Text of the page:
"I've got something to reveal here which is major, really major—right after this," declares Wes breathlessly. Goodness. Whatever can it be? Dare I hope that he is intending to announce his pending resignation live on air?

7. 3 OF A KIND: Baby Cakes

I'm not quite as obsessed with this as I was the other week, but it's still, y'know, one of the best things to happen to the charts this year. Those giggles which open and close it are brilliant. In talking to various people about it (most of whom seem to hate it), I've noticed a disturbing recurring trope… dismissing it as 'chav music', indie snobbery blending seamlessly into straight-up social snobbery. I have written more on this, but I can't be arsed to find it now and anyway, I'm behind with all of this and Wes is steaming ahead without me.


Wes's MAJOR, REALLY MAJOR announcement turned out to be that Brian McFadden is no longer No 1. Gutted. This is the first time that I've listened to this all the way through. It's actually a song about being a fucking boring sod! With terrible, terrible lyrics, I hadn't realised just how terrible until today. I'm having a lot of trouble reconciling this Brian McFadden to the one who is credited with writing “Girls Allowed”, the stand-out track off Sound Of The Underground. I mean, they can't be the same, surely? Surely? If this McFadden could write a song as stellar as that, wouldn't he keep it for himself. Oh God. I've just imagined McFadden singing “Girls Allowed”. Why does my brain do this to me?

5. JOJO: Leave (Get Out)

Wes interviews JoJo, who is in Miami. JoJo leaps in without really paying attention to him, claiming that she really wishes she could be with "you guys" in England. Shyeah right. Wes asks her if she has a boyfriend. Ewwww. She says something about how she's "young, successful and hot" in reply. Ewwww. To be perfectly honest, JoJo, you're not hot enough. In terms of paedo-pop, you've got nothin' on Alizée or tATu (clearly us Euros are too depraved to even pretend that our popstresses are anything other than rampant Lolitas). And your song can't decide whether it wants to be Avril or Britney, either; the verses wimp out of full-blown angst with that crappy acoustic guitar, and the chorus almost sounds ashamed of being so catchy. Loosen up, girl!

4. NELLY: My Place/Flap Ya Wings

I like both of these a trillion times more than I did two weeks ago; the way they've grown on me reminds me of how I was all like “meh” about “Hot In Herre” when I first heard it. I think a lot of that has to do with the way Nelly raps as if the song's on the brink of a huge sonic pay-off—he just builds the choruses up too much when their catchiness is insidious rather than immediate. Catchy they are, though, and "drop down and get your eagle on girl" is a superb lyrical hook. Next time I hear this in a club I wanna see all the girls pretend to be eagles! (Also—it is slightly bemusing that Suit charted higher in the album chart than Sweat when “Flap Ya Wings” is so much better than “My Place”.)

3. GREEN DAY: American Idiot (NEW ENTRY)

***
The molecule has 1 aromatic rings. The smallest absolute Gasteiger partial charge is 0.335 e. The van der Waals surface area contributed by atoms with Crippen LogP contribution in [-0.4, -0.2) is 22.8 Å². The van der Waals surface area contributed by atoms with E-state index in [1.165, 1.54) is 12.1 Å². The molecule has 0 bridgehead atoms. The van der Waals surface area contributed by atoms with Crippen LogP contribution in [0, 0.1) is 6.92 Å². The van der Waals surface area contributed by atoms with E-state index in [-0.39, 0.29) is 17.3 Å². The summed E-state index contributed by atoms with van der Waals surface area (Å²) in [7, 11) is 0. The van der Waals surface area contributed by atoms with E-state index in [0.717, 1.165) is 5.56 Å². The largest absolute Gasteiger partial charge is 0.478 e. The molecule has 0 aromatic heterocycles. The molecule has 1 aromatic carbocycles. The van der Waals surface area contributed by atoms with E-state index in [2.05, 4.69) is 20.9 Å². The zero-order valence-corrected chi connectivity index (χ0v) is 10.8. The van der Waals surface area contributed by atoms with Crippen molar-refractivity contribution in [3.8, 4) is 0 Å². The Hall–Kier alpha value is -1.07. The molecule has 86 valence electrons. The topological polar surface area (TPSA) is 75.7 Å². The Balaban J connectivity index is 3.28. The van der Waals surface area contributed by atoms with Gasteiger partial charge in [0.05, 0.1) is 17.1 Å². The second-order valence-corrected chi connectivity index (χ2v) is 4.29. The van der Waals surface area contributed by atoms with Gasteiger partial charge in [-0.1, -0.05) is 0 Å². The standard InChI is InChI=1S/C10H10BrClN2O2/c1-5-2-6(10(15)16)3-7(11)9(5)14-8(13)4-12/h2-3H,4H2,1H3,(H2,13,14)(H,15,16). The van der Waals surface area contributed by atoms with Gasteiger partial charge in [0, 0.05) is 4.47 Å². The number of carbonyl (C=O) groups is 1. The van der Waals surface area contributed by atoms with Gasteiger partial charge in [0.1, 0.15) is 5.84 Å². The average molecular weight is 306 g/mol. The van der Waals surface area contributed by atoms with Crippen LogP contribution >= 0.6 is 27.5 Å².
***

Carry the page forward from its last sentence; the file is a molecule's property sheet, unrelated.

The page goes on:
Lord. I hate skaters, I hate skater music, I hate wilful stupidity, I hate bands who think that 'going political' is enough without realising that they then have to make an effort to say something which actually needs to be said, and I fucking hate Green Day. All the really boring boys at school liked them. Anyway, they have selected Dubya as the target of their political ire, in a great display of imagination, and appear to think they're doing something important and courageous. It'd be a more dangerous career move for them to make a record in support of Bush.

2. GIRLS ALOUD: Love Machine (NEW ENTRY)

Yes! They may not have got to No 1, but I get to hear this NOW! "Love Machine" is the Girls' most playful single to date; indeed, the adjective 'rambunctious' is eminently suitable to describe it, which is a good thing in itself. What we got here: maniacally chunky guitar, a 50s skiffle beat, lyrics which are both utter nonsense, completely bonkers, and sheer pop perfection. A Frankie Goes To Hollywood reference in the second line! "We're gift-wrapped kitty-cats!" "Let's go, Eskimo!" "Loving me is as easy as pie!" (That one's from Nicola, brilliantly.) All of that even before we've hit the first chorus, which babbles insanely about fantasies and negligées as the tempo is upped even further. In the second verse, they order "Mr Prehistoric" to "make his wheel". Er, right.

The chorus is only repeated twice, though the extended outro which replaces the usual repeat-chorus-to-fade ("Oh! A little education! Oh! To give you motivation!") is a thing of wonder indeed; this leaves you unsated, though to be honest you could play “Love Machine” on loop thirty times in a row and you still wouldn't have got enough of it.

It's also the only single I have ever bought just because of the cover. And the b-side—which I think is also going to be on their album (tentatively titled What Will The Neighbours Say?, apparently)—is fantastic too! It's called "Androgynous Girls" and is like a little baby Blondie.


Throughout the entire show, Wes has been reiterating that Eric Prydz's name is pronounced 'pridds', not 'prides'. Just recalling that made my teeth grind against each other. The song may possibly be forever tarnished to my ears because of that connection, but to be honest it's not all that; it starts off really promisingly, deep-fried synths and beats as good as anything from the heyday of French house, but then… no payoff, no release, no climax, no imagination, nothing. Which is very annoying the first time, but after that it's possible to listen to the entire thing and not even realise it's on.

By: Alex Macpherson

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Posted 09/20/2004 - 04:50:43 AM by Monkian:
 Ten Embrace 'dirges' at number one in the album chart. Stick that in your pipe and smoke it Macpherson, you no mark loser!! I am one of the many buying 'this shit' (not the Weller, which I agree is sonic turdflakes). Try taking a 'proper' listen before you issue your dissage, 'Ashes' is no dirge my man.